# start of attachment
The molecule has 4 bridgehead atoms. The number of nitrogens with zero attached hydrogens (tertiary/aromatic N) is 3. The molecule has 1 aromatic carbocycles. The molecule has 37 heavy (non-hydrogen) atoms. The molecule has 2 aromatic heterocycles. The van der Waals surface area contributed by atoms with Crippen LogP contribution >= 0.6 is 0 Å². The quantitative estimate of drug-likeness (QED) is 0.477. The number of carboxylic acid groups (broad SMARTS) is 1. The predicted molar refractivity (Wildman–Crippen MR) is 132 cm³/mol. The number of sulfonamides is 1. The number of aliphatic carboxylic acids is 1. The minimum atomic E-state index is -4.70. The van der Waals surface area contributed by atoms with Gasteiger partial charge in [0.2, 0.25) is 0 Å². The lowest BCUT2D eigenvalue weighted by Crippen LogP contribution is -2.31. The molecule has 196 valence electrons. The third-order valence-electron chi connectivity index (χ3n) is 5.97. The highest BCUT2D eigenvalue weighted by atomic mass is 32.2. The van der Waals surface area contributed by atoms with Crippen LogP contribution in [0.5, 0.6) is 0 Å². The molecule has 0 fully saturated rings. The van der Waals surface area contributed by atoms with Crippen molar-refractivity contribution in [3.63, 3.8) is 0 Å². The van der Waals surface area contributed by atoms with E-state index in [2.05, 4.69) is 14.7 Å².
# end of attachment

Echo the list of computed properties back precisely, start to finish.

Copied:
The molecule has 4 bridgehead atoms. The number of nitrogens with zero attached hydrogens (tertiary/aromatic N) is 3. The molecule has 1 aromatic carbocycles. The molecule has 37 heavy (non-hydrogen) atoms. The molecule has 2 aromatic heterocycles. The van der Waals surface area contributed by atoms with Crippen LogP contribution >= 0.6 is 0 Å². The quantitative estimate of drug-likeness (QED) is 0.477. The number of carboxylic acid groups (broad SMARTS) is 1. The predicted molar refractivity (Wildman–Crippen MR) is 132 cm³/mol. The number of sulfonamides is 1. The number of aliphatic carboxylic acids is 1. The minimum atomic E-state index is -4.70. The van der Waals surface area contributed by atoms with Gasteiger partial charge in [0.2, 0.25) is 0 Å². The lowest BCUT2D eigenvalue weighted by Crippen LogP contribution is -2.31. The molecule has 196 valence electrons. The third-order valence-electron chi connectivity index (χ3n) is 5.97. The highest BCUT2D eigenvalue weighted by atomic mass is 32.2. The van der Waals surface area contributed by atoms with Crippen LogP contribution in [0.5, 0.6) is 0 Å². The molecule has 0 fully saturated rings. The van der Waals surface area contributed by atoms with Crippen molar-refractivity contribution in [3.63, 3.8) is 0 Å². The van der Waals surface area contributed by atoms with E-state index in [2.05, 4.69) is 14.7 Å².